Retail automation: Will robots take my job?
As advancements in technology continue to emerge, automated is becoming an increasing part of the fashion industry. 48 percent of 1,896 experts expect technology to displace more jobs than it creates by 2025, according to Pew Research and Jack Ma, CEO of Chinese online giant Alibaba recently stated that "artificial intelligence and robots will kill many jobs." However, even though the statement sounds rather bleak, how much truth does it really hold?
Nearly nine in ten jobs which have disappeared since 2000 were all lost to automation, as newer robots are able to carry out precise operations, make less mistakes than their human counterparts and are less wasteful over all. Unlike humans, robots do not need food, water or air or even light to function and do not need regular breaks like humans. Although robots still remain incredibly expensive, over time they tend to cost less than human workers. Which is why the retail industry is "doomed," according to the website willrobotstakemyjob.com.
The American-based site, which allows users to enter their job titles in the quest to find out how likely it is for their jobs to be replaced by automation and robots, reported more than 300,000 searches in December. 47 percent of the current jobs in the US are at risk of becoming fully automated, triggering a landslide concern over job security. But what percentage of these roles are actually within the fashion scope? According to the website, models and retail salespeople are the most likely to lose their jobs to robots in the future, with a 90 to 100 percent chance of being replaced.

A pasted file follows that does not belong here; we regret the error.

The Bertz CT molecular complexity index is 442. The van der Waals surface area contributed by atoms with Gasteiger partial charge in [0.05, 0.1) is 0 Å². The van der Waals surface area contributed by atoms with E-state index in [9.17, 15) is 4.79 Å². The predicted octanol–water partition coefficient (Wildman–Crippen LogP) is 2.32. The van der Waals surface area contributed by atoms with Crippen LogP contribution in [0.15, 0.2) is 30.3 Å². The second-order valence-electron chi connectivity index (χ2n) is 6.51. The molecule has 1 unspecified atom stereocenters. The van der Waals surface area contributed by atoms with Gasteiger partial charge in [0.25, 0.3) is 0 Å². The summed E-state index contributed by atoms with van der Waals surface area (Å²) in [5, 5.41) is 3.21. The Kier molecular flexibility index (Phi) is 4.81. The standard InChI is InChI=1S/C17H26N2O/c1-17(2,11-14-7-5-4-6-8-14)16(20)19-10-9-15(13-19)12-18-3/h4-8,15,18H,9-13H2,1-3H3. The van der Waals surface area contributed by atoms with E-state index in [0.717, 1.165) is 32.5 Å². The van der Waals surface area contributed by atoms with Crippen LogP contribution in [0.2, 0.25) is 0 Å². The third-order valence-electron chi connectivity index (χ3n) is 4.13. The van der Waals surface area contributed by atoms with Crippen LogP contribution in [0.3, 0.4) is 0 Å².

However, those with a more creative role in the fashion industry, such as pattern maker, designers, photographers and editors were found to have a much smaller chance of losing their jobs to robots. Fabric and apparel pattern makers face a 0.49 percent chance of seeing automation take away their jobs, making it one of the safest jobs in the industry. Fashion designers have a 2.1 percent chance of being replaced by robots, as do photographers, while writers have a 3.8 percent chance and editors a 5.5 percent chance of losing their jobs to robots in the future.
The retail sector has changed vastly in the past decade, with online shopping changing the entire landscape of how we shop and work. Warehouses have replaced stores, robotic arms are replacing pick and pack humans, automated delivery drones are replacing the delivery van driver, so it should come as no surprise if robots do kill some jobs in the fashion industry. For now however, AI has yet to catch up to the creativity and inspiration designers, writers and photographers wield.
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